SIMMER V-MAX 6.6M TEST REVIEW
The V-Max is Simmer’s solution to the no-cam freerace conundrum and is available in seven sizes from 4.8m to 8.6m, each size possessing six battens. Whilst originally recommended for use on Simmer’s SDM masts in their literature, it was supplied for test on one of Simmer’s RDM10 masts, setting with a significant amount of looseness in the head panels, yet remaining relatively tight in the mid-leech. Fully downhauled, the V-Max has a moderate to high amount of luff curve, and whilst only the batten just above the boom cutout retains any connection with the mast, there’s plenty of shape pushed low and forward in the sail’s profile. When other brands are moving towards higher aspects ratios in their no-cam freerace sails, Simmer are going the other way, the V-Max displaying the shortest luff length here, giving it a distinctly compact appearance. Detailing is certainly up to date, with x-ply used in the higher integrated batten pockets to ensure minimal stretch and maximum weight saving. There are two very visible Kevlar stretch control tendons fanning out from the clew eyelet and even the head panel has been considered, opting for use of Dacron to aid rolling once de-rigged. It certainly looks the part, but would the RDM supplied be up to the task or would the V-Max demand the use of an SDM?
“V-Max offers quick and simple rigging, great low-end power, and locked in stability. V-Max is the best choice for the sailor who wants a camber free, light-weight lightspeed sail.”
It has been a few years since we have tried the V-Max from Simmer, and we have to say it impressed us a lot. The centre of effort is low and forward as before, and yet there’s more crispness and precision to the feedback than we remember. At idle it feels balanced and comfortable in the hands, the thin Dacron luff panel allowing the sail to breath and stretch as the first gust hits, particularly in the lower panel, where the belly of the sail swells significantly. Once this luff panel (and any stretch in the luff sleeve), has reached its elastic limit, the direct response of the second x-ply luff panel takes over, giving the V-Max its endearing active character. It flourishes in powered conditions, quickening in every additional gust and pinning the board down, so that the rider can concentrate on picking their course to get ahead of their peers. And all this on the RDM mast provided! There certainly isn’t any cause for concern in using it on an RDM, but to check we also sheathed the V-Max onto a constant curve SDM we had in stock. To this end, it does feel more direct on the thicker diameter mast, but for most people interested in this sail, the performance on an RDM is more than ample. In fact, the little extra softness provided by the additional give in the luff sleeve would be a welcome asset. In overpowered conditions, the V-Max remains manageable and dependable. The looseness in the upper panels can be felt, and yet there’s not a hint of the mid-leech hooking or any control issues. In transition the V-Max’s compact nature comes into play, feeling positive in the hands at entry and encouraging the rider to maintain a low controlled stance. The low power and progressive delivery then makes it obedient and ‘tameable’ even in severe conditions.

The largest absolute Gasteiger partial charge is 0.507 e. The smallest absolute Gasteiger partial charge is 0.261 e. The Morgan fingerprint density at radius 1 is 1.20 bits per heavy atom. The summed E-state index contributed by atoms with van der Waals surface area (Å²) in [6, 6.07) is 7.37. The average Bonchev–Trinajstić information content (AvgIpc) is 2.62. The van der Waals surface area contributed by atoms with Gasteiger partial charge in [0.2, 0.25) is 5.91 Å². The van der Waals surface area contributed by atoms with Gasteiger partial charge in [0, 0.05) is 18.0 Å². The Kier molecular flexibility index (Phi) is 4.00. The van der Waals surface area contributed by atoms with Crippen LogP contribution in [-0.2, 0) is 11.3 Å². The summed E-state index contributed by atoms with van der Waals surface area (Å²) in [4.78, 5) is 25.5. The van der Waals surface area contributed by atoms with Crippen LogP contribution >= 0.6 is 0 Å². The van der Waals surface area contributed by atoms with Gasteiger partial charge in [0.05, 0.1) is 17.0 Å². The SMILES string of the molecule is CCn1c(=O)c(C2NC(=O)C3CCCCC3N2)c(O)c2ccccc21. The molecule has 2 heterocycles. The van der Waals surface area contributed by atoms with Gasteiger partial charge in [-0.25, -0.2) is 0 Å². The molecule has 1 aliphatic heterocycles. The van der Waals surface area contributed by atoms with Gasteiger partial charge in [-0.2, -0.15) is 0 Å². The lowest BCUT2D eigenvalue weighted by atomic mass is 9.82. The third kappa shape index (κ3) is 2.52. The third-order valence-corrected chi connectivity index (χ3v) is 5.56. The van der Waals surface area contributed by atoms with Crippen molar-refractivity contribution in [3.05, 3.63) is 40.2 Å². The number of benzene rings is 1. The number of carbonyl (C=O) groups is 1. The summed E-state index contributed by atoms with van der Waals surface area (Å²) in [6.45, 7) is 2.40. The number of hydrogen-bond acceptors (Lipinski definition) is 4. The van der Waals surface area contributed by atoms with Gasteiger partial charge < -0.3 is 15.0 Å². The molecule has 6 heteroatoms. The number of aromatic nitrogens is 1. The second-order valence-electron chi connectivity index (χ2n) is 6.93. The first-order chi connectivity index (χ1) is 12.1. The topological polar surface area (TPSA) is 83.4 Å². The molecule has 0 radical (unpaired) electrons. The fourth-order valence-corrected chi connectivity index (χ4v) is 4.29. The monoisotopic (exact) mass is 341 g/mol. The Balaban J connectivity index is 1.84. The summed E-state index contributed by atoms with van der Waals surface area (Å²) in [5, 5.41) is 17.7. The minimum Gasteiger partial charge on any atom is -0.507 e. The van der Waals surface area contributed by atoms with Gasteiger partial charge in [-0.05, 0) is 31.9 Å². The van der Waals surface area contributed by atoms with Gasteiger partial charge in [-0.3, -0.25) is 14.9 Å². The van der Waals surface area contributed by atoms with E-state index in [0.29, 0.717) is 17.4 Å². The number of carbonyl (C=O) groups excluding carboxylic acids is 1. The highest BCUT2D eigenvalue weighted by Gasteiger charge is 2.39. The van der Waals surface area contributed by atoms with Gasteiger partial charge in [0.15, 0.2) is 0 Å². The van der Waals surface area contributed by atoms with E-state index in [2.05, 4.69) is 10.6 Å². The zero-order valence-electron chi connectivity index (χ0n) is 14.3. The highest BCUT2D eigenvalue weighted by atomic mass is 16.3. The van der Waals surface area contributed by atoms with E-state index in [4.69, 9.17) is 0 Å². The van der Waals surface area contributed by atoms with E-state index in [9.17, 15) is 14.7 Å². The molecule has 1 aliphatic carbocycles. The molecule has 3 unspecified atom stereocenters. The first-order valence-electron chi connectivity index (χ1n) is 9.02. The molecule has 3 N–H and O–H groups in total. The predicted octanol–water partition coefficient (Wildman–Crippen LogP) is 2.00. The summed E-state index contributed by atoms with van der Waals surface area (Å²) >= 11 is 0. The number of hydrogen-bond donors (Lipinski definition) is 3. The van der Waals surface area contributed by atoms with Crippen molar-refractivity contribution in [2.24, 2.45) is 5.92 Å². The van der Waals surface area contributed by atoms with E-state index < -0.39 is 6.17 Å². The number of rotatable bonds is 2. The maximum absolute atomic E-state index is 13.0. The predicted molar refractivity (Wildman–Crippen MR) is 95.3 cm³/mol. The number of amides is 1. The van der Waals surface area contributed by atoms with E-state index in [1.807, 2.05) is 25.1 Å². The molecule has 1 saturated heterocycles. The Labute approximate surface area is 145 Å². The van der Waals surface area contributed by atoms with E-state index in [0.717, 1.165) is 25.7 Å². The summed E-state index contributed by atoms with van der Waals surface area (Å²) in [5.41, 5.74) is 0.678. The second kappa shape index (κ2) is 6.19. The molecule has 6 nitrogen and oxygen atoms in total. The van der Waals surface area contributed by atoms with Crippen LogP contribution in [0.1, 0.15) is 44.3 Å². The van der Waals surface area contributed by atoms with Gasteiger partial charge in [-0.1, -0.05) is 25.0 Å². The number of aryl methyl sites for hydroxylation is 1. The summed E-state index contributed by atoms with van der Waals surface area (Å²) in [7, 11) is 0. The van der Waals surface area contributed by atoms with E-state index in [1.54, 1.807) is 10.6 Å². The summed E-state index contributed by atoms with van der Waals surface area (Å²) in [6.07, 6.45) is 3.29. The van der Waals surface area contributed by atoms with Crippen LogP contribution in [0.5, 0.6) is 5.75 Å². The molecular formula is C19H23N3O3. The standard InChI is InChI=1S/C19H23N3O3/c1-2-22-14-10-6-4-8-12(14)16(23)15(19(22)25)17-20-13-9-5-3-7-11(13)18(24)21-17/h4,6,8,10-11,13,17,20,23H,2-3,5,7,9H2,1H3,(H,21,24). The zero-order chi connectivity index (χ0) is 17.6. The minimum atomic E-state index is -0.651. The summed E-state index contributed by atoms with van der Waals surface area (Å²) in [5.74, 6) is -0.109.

A pleasure to use whatever the conditions or board style it is partnered with, the V-Max is both manageable and rewarding to use, with a capacity to surprise when the conditions turn on.
Other sails in this test:
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